Covid's Staying Power, mRNA Vaccine Emergence Offer Shot In The Arm For Biomanufacturing Real Estate
The wide-scale effort to quickly create, manufacture and distribute Covid-19 vaccines has been a landmark scientific achievement, proving a key use case for nascent mRNA technology, which teaches cells to make a protein that triggers an immune response.
But there are a few big outstanding questions — namely how much we will need booster shots — that will determine if vaccine manufacturing expands at a pace that will radically increase the size of the booming biomanufacturing sector and spur on new manufacturing deals and development.
It’s fair to speculate that vaccine manufacturing will grow, said Derek Lowe, a drug discovery chemist and author of In the Pipeline, a blog that covers vaccines and biomanufacturing.
Moderna, which has seen outsized success with its mRNA vaccine, is currently expanding production capacity at its Boston-area plant, and expects to see $17.1B in sales this year, The Wall Street Journal reports. Pfizer just asked the Food and Drug Administration for an emergency authorization for a third booster dose of its vaccine, per Bloomberg, with President of Research and Development Mikeal Dolsten saying the move is due to promising early tests and concerns about the transmissibility of the delta variant.
The vast majority of the world’s population, just shy of 80%, still needs shots in arms to reach herd immunity, but Lowe said existing manufacturing capacity — especially the rapidly developed emergency capacity to create mRNA vaccines via Project Warp Speed, and those already in the pipeline — should have that covered. Plus, the recent approval of Novavax's additional vaccine candidate, which is easier to ship and store than existing options, will add to an already sizable arsenal of vaccines.
Boosters are the big question, and there isn’t a clear, definitive read on whether they’re needed or not, Lowe said.
“What happens when epsilon or zeta [variants] show up?” he said. “Everyone will be on guard looking for new spreading variants.”
Additional shots for those already vaccinated may be needed if a new variant develops immunity to existing treatments, or if we discover over time existing shots don’t have the staying power initially expected, but both scenarios have indefinite timelines.
The right answer, however, may send significant funding to regions already primed for biomanufacturing. The $18B Operation Warp Speed and BARDA countermeasure medical portfolio sent Maryland-based companies over $6B in funding in the past 18 months, said Pete Briskman, executive managing director and co-Lead for JLL's Mid-Atlantic Life Sciences Practice. That funding has benefited specific sectors and triggered increased biomanufacturing investment, specifically vaccine development, contract manufacturing, therapeutics and diagnostics.
It’s a process that creates a chain of companies akin to the auto industry; Moderna’s manufacturing process for its vaccine requires support from contract manufacturing firms Lonza and Catalent.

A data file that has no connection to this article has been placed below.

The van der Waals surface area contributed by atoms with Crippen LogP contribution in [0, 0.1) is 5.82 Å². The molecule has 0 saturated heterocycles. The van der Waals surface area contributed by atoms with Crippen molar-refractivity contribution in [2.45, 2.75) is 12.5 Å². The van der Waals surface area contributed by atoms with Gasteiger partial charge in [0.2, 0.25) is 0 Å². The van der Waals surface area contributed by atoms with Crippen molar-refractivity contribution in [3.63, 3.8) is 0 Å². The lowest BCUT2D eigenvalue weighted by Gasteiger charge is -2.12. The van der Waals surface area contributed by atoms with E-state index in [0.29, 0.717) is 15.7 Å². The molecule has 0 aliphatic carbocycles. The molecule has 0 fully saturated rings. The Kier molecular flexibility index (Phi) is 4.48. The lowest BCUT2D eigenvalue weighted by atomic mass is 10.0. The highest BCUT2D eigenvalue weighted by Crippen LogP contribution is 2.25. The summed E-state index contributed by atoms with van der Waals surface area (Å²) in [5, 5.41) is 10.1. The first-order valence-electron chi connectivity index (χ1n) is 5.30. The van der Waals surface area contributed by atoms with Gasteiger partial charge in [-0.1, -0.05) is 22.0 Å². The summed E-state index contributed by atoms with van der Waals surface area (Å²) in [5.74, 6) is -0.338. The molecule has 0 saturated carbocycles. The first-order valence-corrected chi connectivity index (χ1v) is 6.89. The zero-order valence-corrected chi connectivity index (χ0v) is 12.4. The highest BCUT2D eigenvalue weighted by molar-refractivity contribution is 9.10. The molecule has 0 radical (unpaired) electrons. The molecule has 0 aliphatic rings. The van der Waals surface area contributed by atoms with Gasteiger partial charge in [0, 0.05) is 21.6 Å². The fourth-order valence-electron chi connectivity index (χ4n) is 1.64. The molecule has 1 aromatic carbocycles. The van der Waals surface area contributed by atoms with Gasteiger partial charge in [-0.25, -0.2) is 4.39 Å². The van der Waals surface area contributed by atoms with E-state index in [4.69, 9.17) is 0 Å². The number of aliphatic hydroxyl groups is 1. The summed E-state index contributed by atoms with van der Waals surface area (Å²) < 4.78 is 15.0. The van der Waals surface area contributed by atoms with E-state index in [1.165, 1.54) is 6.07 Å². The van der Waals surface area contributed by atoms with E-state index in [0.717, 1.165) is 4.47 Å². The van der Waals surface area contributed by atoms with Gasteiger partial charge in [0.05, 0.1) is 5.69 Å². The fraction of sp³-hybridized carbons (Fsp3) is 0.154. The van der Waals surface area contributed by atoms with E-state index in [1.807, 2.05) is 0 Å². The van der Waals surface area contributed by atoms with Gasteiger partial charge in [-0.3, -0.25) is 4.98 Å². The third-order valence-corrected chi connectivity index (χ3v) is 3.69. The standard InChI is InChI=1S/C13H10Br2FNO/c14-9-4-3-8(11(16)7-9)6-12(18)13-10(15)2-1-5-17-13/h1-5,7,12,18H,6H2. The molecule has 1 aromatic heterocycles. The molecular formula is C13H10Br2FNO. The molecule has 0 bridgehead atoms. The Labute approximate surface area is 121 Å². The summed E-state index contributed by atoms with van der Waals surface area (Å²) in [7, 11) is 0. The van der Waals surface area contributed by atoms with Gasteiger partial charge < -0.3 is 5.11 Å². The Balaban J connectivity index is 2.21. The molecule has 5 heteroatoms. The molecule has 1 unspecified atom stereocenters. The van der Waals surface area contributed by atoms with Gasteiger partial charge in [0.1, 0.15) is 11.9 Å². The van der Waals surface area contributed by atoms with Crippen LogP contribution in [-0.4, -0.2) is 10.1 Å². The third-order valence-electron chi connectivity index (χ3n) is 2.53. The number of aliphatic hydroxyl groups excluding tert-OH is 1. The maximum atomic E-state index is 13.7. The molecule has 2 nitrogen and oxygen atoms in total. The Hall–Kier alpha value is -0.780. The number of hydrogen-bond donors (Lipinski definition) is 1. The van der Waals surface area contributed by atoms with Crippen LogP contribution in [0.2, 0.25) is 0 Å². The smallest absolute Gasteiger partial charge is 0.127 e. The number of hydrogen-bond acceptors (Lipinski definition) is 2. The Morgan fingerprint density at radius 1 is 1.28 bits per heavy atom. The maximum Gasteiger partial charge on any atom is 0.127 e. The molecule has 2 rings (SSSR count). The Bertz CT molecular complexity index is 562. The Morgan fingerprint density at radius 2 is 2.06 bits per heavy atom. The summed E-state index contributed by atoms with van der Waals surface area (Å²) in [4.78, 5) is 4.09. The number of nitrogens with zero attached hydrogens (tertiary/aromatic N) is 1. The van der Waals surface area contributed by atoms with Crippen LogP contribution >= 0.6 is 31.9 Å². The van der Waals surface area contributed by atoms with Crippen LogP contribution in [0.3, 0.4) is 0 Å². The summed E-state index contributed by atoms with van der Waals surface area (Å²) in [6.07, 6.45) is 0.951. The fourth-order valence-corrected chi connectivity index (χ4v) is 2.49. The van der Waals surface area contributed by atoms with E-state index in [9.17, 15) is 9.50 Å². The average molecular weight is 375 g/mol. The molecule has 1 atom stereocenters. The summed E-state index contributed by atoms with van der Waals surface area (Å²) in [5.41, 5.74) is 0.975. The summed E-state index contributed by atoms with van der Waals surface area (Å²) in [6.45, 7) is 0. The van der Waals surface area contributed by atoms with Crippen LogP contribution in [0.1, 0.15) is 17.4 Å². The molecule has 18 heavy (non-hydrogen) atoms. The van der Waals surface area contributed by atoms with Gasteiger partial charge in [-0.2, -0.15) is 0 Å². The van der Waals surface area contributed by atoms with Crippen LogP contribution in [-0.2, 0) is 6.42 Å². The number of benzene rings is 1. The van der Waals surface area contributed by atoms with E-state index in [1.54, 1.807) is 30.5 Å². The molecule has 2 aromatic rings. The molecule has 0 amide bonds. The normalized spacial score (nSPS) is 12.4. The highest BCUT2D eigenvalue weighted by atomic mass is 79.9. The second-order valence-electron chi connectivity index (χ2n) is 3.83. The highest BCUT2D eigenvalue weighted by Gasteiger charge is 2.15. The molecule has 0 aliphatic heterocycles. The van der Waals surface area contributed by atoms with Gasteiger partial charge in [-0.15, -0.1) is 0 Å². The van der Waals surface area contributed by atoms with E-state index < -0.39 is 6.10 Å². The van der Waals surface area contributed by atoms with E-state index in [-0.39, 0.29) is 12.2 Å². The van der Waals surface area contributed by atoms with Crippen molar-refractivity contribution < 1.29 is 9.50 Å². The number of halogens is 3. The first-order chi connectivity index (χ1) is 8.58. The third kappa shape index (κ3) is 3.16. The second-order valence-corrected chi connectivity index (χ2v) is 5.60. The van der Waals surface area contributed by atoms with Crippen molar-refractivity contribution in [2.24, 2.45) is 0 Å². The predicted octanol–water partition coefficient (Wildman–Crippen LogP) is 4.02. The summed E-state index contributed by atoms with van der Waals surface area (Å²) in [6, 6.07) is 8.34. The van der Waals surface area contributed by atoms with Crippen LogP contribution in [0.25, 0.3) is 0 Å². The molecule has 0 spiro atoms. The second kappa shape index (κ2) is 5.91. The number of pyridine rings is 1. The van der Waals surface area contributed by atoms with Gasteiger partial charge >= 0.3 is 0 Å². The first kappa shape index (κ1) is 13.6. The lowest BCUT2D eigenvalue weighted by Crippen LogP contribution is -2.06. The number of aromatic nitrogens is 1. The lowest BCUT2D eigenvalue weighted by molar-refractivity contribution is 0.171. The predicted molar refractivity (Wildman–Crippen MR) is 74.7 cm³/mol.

In North Carolina, for instance, contract manufacturing firm Fujifilm Diosynth Biotechnologies, located in the Research Triangle, received a boost from the $1.6B Warp Speed contract given to Novavax, and contract manufacturing in Florida and Texas saw investments of $100M or more.
This ramp-up has already led to some speculative development along Maryland’s I-270 corridor, Briskman said. Landlords are building improved warehouse space to address demand, specifically designed with higher ceilings to hold bioreactors and other ancillary equipment, and stronger floor loads and electrical outputs and dock doors for increased delivery volume.
“Looking into the future, as booster shots are proven an effective way to combat Covid, we foresee more companies entering the market and a further need for biomanufacturing product that aligns with these companies' very specific production needs," Briskman said.
Even if booster shots aren’t ultimately required, many believe the impressive display of mRNA technology and the robust rollout of this new therapy will have a halo effect on the industry for the immediate future.
“It has been suggested that the increased trust and positive visibility the industry has had over the past year has increased investment, allowing companies to move forward with drug development plans,” North Carolina Biotechnology Center Director of Life Science Economic Development Laura Rowley said.
Lowe said the other significant question is how mRNA technology can be utilized for other diseases and conditions. There are unrealized vaccine opportunities right now, specifically malaria — an effort is already in the works — and dengue fever, but after that, the markets for new vaccines are relatively small.
To replace an existing, standard vaccine would require extensive testing and development, and with so much global production capacity devoted to existing production measures, it is unlikely new mRNA methods will be used to replace existing vaccines.
The real breakthrough would be treating other conditions, in effect leveraging mRNA’s ability to teach cells to act and train them to cure other conditions. Lowe said there are potentially opportunities to fight cancer, and there is even research around potentially treating neurodegenerative diseases, such as multiple sclerosis. Moderna didn’t start out as a vaccine company; it initially focused on therapeutics.
Lowe said the answers to the future of vaccines may not come for a few years. What’s currently being built for the coronavirus should cover existing needs — the Army Corps of Engineers was even helping biomanufacturing plants expand capacity. But as the past few years have shown, it is challenging to accurately predict issues of epidemiology.